Breastfeeding will normally provide all the nutrient requirements of a baby for the first four to six months of life . After this time some nutrients may become limiting, including not only dietary energy, but also essential minerals such as zinc and iron.
As iron is an essential precursor to the activation of micro-bacteria and gut flora; providing iron in the milk would lead to infection.However, the internal iron supplies of the infant, held in the hepatic cells of the liver, are exhausted at 4–6 months. Current recommendations are that solid foods are unlikely to be necessary before four months, but a mixed diet should be offered by six months .
Moreover, breastmilk can continue to make contributions to infant nutrition for many months after the introduction of weaning foods. This is especially true in communities where weaning and adult foods are of poor quality.
United Nations University Centre- Constituents of Human Milk
Human milk composition,Feb 2013
HAMLET: functional properties and therapeutic potential.2012 Oct
Benefits for the infant
Milk (especially colostrum) offers a form of defence temporary replacement to the baby.
All forms of antibodies have been found in human milk, but the most abundant type is secretory IgA (0.25-0.50 grams per day) .
IgA bind to microorganisms and keep them away from the body’s tissues. Because the mother makes antibodies only to pathogens in her environment, the baby receives the protection it most needs-against the infectious agents it is most likely to encounter in the first weeks of life.
In this way antibodies delivered to the infant ignore useful bacteria normally found in the gut. This flora serves to crowd out the growth of harmful organisms, thus providing another measure of resistance.
Secretory IgA molecules , unlike most other antibodies, ward off disease without causing inflammation . In the Middle East, western South America and northern Africa, women put milk in their infants’ eyes to treat infections there.
Several molecules in human milk besides secretory IgA prevent microbes from attaching to mucosal surfaces.
Oligosaccharides often contain domains that resemble the binding sites through which bacteria gain entry into the cells lining the intestinal tract. Thus, these sugars can intercept bacteria, forming harmless complexes that the baby excretes. In addition, human milk contains large molecules called mucins . They are capable of adhering to bacteria and viruses and eliminating them from the body.
Lactoferrin can bind to iron (used by many bacteria) and disrupts the process by which bacteria digest carbohydrates, further limiting their growth.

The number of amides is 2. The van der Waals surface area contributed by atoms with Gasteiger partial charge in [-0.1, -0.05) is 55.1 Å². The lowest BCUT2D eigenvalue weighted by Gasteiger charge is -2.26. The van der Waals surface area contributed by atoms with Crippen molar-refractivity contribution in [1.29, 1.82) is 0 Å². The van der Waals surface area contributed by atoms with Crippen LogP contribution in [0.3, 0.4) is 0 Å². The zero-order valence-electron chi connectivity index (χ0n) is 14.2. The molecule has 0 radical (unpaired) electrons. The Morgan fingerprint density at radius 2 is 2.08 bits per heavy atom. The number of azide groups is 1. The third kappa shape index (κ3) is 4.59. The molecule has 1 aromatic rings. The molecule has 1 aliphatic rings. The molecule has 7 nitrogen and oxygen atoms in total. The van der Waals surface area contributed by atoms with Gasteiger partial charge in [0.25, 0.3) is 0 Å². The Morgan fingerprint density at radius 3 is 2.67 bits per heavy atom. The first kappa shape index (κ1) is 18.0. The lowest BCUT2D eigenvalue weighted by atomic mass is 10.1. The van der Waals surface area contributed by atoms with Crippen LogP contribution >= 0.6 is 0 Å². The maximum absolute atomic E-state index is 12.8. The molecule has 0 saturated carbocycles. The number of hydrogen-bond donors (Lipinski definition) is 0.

Similarly, B12 binding protein deprives microorganisms of vitamin B12. Bifidus factor promotes the growth of a beneficial organism named Lactobacillus bifidus.
Fibronectin, present in large quantities in colostrum, can make certain phagocytes more aggressive so that they will ingest microbes even when they have not been tagged by an antibody. Like secretory IgA, fibronectin minimizes nflammation; it also seems to aid in repairing tissue damaged by inflammation.
Free fatty acids present in milk can damage the membranes of enveloped viruses.
Interferon, found particularly in colostrum has strong antiviral activity.
Several studies indicate that some factors in human milk may induce an infant’s immune system to mature more quickly than it would were the child fed artificially. For example, breast-fed babies produce higher levels of antibodies in response to immunizations. Also, certain hormones in milk (such as cortisol) and smaller proteins (including epidermal growth factor, nerve growth factor, insulinlike growth factor and somatomedin C) act to close up the leaky mucosal lining of the newborn, making it relatively impermeable to unwanted pathogens and other potentially harmful agents. Indeed, animal studies have demonstrated that postnatal development of the intestine occurs faster in animals fed their mother’s milk.
There is a connection between the type of postnatal feeding and the development of fat-mass .
Breastfeeding and obesity
Alpha-lactalbumin (LALBA) is the major protein found in breast milk . It is one of the reasons that human milk is superior to cow’s milk in feeding infants . Alpha-lactalbumin has high quantities of several types of amino acids and it has a large amount of tryptophan, which can induce sleep. This amino acid is converted, in the body, to the neurotransmitter serotonin, which can boost moods and lower stress levels . This is why a class of antidepressant drugs acts by increasing serotonin in people suffering from mood disorders . Low levels of serotonine are involved in Sudden Infant Syndrome . In addiction , minor symptoms of infection,especially respiratory tract symptoms, are present in many SIDS cases in the days preceding death, although the illness is not thought to be sufficient to have